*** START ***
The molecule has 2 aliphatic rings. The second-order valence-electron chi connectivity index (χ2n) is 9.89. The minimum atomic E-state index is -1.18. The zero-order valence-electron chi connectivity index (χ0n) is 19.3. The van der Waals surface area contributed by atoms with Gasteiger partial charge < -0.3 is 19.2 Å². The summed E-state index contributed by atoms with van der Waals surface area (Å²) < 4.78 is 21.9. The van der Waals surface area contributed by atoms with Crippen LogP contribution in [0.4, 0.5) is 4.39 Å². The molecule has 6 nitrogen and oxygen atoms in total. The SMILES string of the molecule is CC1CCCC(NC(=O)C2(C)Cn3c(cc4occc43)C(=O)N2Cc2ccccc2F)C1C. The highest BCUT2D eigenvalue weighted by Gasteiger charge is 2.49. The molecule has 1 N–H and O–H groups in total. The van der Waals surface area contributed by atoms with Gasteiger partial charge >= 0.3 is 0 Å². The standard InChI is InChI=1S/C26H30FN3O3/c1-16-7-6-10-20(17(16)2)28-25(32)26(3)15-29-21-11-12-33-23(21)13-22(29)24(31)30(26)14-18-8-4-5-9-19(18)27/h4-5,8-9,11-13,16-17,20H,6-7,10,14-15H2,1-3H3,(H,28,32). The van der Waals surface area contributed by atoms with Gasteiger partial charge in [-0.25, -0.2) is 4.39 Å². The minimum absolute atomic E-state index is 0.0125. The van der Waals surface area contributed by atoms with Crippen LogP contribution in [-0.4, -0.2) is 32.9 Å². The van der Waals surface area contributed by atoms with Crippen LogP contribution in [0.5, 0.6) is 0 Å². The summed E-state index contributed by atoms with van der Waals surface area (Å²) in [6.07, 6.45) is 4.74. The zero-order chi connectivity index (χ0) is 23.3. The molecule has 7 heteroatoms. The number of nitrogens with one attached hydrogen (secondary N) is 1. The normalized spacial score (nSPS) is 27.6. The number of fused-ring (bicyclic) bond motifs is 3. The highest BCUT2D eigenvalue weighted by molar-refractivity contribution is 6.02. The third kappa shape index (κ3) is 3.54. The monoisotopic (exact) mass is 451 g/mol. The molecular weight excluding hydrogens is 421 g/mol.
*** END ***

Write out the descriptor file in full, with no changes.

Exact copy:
The molecule has 2 aliphatic rings. The second-order valence-electron chi connectivity index (χ2n) is 9.89. The minimum atomic E-state index is -1.18. The zero-order valence-electron chi connectivity index (χ0n) is 19.3. The van der Waals surface area contributed by atoms with Gasteiger partial charge < -0.3 is 19.2 Å². The summed E-state index contributed by atoms with van der Waals surface area (Å²) < 4.78 is 21.9. The van der Waals surface area contributed by atoms with Crippen LogP contribution in [0.4, 0.5) is 4.39 Å². The molecule has 6 nitrogen and oxygen atoms in total. The SMILES string of the molecule is CC1CCCC(NC(=O)C2(C)Cn3c(cc4occc43)C(=O)N2Cc2ccccc2F)C1C. The highest BCUT2D eigenvalue weighted by Gasteiger charge is 2.49. The molecule has 1 N–H and O–H groups in total. The van der Waals surface area contributed by atoms with Gasteiger partial charge >= 0.3 is 0 Å². The standard InChI is InChI=1S/C26H30FN3O3/c1-16-7-6-10-20(17(16)2)28-25(32)26(3)15-29-21-11-12-33-23(21)13-22(29)24(31)30(26)14-18-8-4-5-9-19(18)27/h4-5,8-9,11-13,16-17,20H,6-7,10,14-15H2,1-3H3,(H,28,32). The van der Waals surface area contributed by atoms with Gasteiger partial charge in [-0.25, -0.2) is 4.39 Å². The minimum absolute atomic E-state index is 0.0125. The van der Waals surface area contributed by atoms with Crippen LogP contribution in [-0.4, -0.2) is 32.9 Å². The van der Waals surface area contributed by atoms with Crippen LogP contribution in [0.5, 0.6) is 0 Å². The summed E-state index contributed by atoms with van der Waals surface area (Å²) in [6.07, 6.45) is 4.74. The zero-order chi connectivity index (χ0) is 23.3. The molecule has 7 heteroatoms. The number of nitrogens with one attached hydrogen (secondary N) is 1. The normalized spacial score (nSPS) is 27.6. The number of fused-ring (bicyclic) bond motifs is 3. The highest BCUT2D eigenvalue weighted by molar-refractivity contribution is 6.02. The third kappa shape index (κ3) is 3.54. The monoisotopic (exact) mass is 451 g/mol. The molecular weight excluding hydrogens is 421 g/mol.